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What does pornography reveal about the world we are a part of?

Even though PornHub has been found to have hosted images of trafficking victims, abused missing children, gang rape and torture, society is unwilling to recognise, let alone confront, the harms caused by porn, writes JO BARTOSCH

THE pandemic has given rise to something wonderful; it seems each of us has been made aware that we are a part of something bigger. 

And yet, while we’re all thinking about the social implications of buying loo roll or going for a walk, every day in homes across the globe 120 million viewers will log onto PornHub, the world’s largest platform for free pornography. 

As I write, searches for “coronavirus quarantine” pornography are trending. 

The coronavirus crisis has made people aware of the working conditions of those who serve food and deliver parcels — we have been forced to reflect on the power dynamics of supply and demand. 

Perhaps we should also ask what pornography reveals about the world we are a part of, and what the consequences are for too many of those in front of the camera. 

PornHub is on something of a public relations drive at present, recently donating 50,000 masks to New York City first responders. 

Over recent months the site has made premium content free, apparently in an attempt to encourage viewers to “stay at home and flatten the curve” rather than leaving their homes and potentially spreading the virus. 

These good works are being carried out under the shadow of revelations that the site has been found to host images of trafficking victims, abused missing children, gang rape and torture. 

Rose Kalemba’s story exemplifies the problem with PornHub. In 2009, when she was 14, Rose was abducted at knife-point and held for 12 hours during which time she was raped, beaten and stabbed in the leg by two men while a third filmed parts of the assaults. 

A few months later Rose was browsing a social media site when she found herself tagged by others at her school in footage of the attack. 

She recalls: “The titles of the videos were ‘teen crying and getting slapped around,’ ‘teen getting destroyed,’ ‘passed out teen.’ One had over 400,000 views … The worst videos were the ones where I was passed out. 

“Seeing myself being attacked where I wasn‘t even conscious was the worst.” 

Rose says she emailed PornHub several times over a period of six months in 2009 to ask for the videos to be taken down. She received no reply and the videos remained live. 

Rose’s experience is far from unique, in the last few months, there have been several cases of sex trafficking and child rape films hosted on PornHub.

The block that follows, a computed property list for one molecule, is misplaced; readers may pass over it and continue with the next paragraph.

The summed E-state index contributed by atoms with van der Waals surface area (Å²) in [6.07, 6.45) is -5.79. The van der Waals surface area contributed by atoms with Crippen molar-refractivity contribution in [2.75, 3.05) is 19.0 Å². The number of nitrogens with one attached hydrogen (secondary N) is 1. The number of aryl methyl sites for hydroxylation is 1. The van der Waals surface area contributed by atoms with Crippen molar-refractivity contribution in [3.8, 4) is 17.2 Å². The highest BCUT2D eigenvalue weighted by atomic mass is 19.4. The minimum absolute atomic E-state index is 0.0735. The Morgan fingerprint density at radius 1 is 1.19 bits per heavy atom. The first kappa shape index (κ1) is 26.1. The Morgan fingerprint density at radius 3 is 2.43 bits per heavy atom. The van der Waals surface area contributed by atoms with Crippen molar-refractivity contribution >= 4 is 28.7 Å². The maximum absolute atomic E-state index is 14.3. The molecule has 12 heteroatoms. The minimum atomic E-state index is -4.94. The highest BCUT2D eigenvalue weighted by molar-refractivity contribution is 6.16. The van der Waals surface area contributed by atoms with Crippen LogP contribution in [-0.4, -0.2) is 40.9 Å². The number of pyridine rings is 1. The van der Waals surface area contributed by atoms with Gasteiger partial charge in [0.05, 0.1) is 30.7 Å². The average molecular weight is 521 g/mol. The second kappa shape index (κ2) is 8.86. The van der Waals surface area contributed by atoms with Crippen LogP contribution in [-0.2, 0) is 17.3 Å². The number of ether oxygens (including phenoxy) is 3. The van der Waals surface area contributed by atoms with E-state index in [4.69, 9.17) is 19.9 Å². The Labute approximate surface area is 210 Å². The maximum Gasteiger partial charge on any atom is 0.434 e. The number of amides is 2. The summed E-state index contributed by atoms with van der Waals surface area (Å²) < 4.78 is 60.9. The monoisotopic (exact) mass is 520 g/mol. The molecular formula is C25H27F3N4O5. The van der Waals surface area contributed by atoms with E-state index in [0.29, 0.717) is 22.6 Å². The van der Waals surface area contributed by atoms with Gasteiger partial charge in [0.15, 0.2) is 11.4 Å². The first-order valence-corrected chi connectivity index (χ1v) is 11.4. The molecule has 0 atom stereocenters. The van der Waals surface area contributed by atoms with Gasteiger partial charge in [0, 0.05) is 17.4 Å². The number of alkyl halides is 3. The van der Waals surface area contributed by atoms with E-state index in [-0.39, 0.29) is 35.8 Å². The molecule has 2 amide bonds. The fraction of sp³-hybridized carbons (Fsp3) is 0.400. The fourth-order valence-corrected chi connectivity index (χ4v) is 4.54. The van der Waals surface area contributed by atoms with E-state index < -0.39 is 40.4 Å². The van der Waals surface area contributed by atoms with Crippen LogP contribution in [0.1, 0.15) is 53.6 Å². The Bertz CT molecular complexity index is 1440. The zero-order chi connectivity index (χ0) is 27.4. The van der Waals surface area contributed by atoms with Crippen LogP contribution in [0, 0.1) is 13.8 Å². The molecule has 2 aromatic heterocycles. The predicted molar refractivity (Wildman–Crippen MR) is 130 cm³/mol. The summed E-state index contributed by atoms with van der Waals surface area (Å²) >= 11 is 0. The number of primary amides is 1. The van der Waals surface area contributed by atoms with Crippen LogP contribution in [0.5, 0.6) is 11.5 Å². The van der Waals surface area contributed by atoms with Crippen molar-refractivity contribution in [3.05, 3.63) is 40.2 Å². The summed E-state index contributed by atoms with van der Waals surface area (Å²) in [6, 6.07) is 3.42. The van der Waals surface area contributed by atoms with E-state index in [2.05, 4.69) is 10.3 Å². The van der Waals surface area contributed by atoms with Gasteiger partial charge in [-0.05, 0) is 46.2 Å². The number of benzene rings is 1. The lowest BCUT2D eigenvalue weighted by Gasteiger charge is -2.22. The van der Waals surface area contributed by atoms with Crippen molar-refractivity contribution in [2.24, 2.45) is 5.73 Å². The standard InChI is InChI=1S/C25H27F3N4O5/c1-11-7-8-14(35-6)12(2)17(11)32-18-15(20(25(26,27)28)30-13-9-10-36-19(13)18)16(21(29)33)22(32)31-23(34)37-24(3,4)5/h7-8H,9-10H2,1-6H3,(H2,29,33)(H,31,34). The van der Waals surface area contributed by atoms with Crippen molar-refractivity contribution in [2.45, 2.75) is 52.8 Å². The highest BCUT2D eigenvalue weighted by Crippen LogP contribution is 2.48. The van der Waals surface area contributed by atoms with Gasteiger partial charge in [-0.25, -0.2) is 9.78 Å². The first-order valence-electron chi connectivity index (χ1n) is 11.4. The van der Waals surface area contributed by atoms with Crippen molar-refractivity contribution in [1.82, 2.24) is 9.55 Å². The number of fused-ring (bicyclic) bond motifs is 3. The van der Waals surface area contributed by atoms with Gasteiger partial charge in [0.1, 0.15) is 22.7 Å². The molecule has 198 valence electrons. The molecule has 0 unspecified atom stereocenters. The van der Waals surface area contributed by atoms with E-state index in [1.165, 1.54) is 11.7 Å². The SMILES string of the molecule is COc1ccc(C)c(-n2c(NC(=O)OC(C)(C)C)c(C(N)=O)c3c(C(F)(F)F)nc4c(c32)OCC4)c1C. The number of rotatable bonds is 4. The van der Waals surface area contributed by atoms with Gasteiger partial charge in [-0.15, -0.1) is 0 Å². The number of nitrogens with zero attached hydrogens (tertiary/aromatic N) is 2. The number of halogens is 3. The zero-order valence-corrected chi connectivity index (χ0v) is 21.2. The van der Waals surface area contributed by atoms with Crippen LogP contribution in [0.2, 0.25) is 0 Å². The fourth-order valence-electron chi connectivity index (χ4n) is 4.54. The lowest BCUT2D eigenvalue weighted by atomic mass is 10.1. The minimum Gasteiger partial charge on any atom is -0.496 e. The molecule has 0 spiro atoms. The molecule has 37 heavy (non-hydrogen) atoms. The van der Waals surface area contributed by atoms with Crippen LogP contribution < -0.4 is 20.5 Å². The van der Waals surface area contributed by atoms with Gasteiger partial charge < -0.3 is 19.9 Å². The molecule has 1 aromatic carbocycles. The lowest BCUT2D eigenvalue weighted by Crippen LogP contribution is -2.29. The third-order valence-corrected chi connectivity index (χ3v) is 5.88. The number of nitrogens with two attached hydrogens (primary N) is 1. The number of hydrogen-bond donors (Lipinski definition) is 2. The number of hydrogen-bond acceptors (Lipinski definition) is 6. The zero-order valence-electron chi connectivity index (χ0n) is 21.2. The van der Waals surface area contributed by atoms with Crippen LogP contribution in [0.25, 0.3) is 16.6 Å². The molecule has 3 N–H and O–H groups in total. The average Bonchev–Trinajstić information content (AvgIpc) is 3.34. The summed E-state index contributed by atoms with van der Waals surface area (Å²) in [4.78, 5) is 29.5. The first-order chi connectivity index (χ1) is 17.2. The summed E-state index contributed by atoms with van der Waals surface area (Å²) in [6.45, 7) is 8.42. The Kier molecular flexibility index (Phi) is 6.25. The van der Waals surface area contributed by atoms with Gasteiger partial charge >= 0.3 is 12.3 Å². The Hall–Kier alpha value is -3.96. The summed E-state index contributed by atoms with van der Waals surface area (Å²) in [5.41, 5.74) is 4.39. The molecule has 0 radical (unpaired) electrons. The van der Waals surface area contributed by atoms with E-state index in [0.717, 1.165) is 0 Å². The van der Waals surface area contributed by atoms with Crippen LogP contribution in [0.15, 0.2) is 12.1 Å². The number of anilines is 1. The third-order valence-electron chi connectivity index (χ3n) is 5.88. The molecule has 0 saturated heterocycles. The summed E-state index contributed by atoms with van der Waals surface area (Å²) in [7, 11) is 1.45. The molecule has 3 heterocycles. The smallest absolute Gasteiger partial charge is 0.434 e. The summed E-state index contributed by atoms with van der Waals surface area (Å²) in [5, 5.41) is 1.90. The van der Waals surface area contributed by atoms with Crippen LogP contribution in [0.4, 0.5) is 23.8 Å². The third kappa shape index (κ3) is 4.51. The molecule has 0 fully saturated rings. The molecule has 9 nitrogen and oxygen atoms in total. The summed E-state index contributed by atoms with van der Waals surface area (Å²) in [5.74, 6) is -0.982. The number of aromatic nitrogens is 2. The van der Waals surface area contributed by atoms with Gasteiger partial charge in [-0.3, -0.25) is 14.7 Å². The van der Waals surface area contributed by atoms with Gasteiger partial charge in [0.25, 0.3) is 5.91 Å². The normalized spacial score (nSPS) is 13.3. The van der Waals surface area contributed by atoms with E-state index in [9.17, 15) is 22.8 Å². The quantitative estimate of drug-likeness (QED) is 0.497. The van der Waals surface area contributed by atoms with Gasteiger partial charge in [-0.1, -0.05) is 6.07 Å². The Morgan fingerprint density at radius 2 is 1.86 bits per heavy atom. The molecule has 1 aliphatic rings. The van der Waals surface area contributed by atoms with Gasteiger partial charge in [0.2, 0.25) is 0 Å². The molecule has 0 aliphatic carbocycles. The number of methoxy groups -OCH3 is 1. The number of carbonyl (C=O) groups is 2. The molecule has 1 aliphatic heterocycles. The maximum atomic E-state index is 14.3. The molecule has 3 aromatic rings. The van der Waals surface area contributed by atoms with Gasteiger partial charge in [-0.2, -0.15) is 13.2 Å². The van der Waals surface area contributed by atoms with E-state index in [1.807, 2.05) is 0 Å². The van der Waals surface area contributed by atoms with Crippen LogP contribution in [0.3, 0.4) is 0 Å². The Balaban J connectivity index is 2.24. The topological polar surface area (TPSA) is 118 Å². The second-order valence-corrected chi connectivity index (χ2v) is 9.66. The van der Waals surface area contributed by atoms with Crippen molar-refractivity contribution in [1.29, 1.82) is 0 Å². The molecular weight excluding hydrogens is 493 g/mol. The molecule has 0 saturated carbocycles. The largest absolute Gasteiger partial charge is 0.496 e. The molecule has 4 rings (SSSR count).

Eleven years on from when Rose’s attack was uploaded and today the one of the “most viewed” films on PornHub is “hot tiny teen fucked until she shakes” with 5.8 million views. 

There is no way of knowing of whether the “tiny teen” featured consented to either the acts performed on her, or the filming and sharing of them. 

Like many of those featured on PornHub, Rose’s attack had a racist dimension: she is a First Nations woman and her attackers were white. 

On PornHub content is divided into racial categories such as “Arab,” “Asian” and “ebony.” 

In this woke world where using the outdated phrase “coloured” will have one mobbed online and deplatformed by the Twitterati, it is fascinating that pornography escapes such scrutiny. 

In any other context segregating people into racial categories would rightly be recognised as dehumanising, but then, in any other context what is framed as sexually exciting in pornography would be understood as abuse. 

Defenders of pornography are often quick to remind detractors that like Fair Trade coffee, “ethical pornography” and “feminist pornography” exist as genres. 

But a quick Google search reveals just how niche it is, including the first few pages of debates about whether “ethical” or “feminist” pornography can exist there are 10,300,000 results for “ethical porn” and 16,300,000 for “feminist porn.” 

This sounds like a lot, until you realise that there are 2,450 million results for “teen porn.” A further disturbing, if darkly amusing insight is that “furry porn” — that is people who dress up in cartoonish animal costumes for sexual arousal — yields 144,000,000 results; 14 times more than “ethical porn.”

In wake of the soul-searching forced by the #metoo movement, the moral majority have wrung their hands about paedophilia and the behaviour of public figures such as Prince Andrew and Woody Allen. 

And yet as each new scandal or revelation has unfolded “Teen” has remained one of the most consistently searched for terms on PornHub. 

Now is a time of reckoning, and while we’re all basking in the togetherness that national emergency brings, we need to face our hypocrisy about pornography head-on. 

To PornHub’s 120 million daily users watching pornography might seem like a personal choice, to survivors like Rose Kalemba it is a stark reminder of how her choice was taken away.

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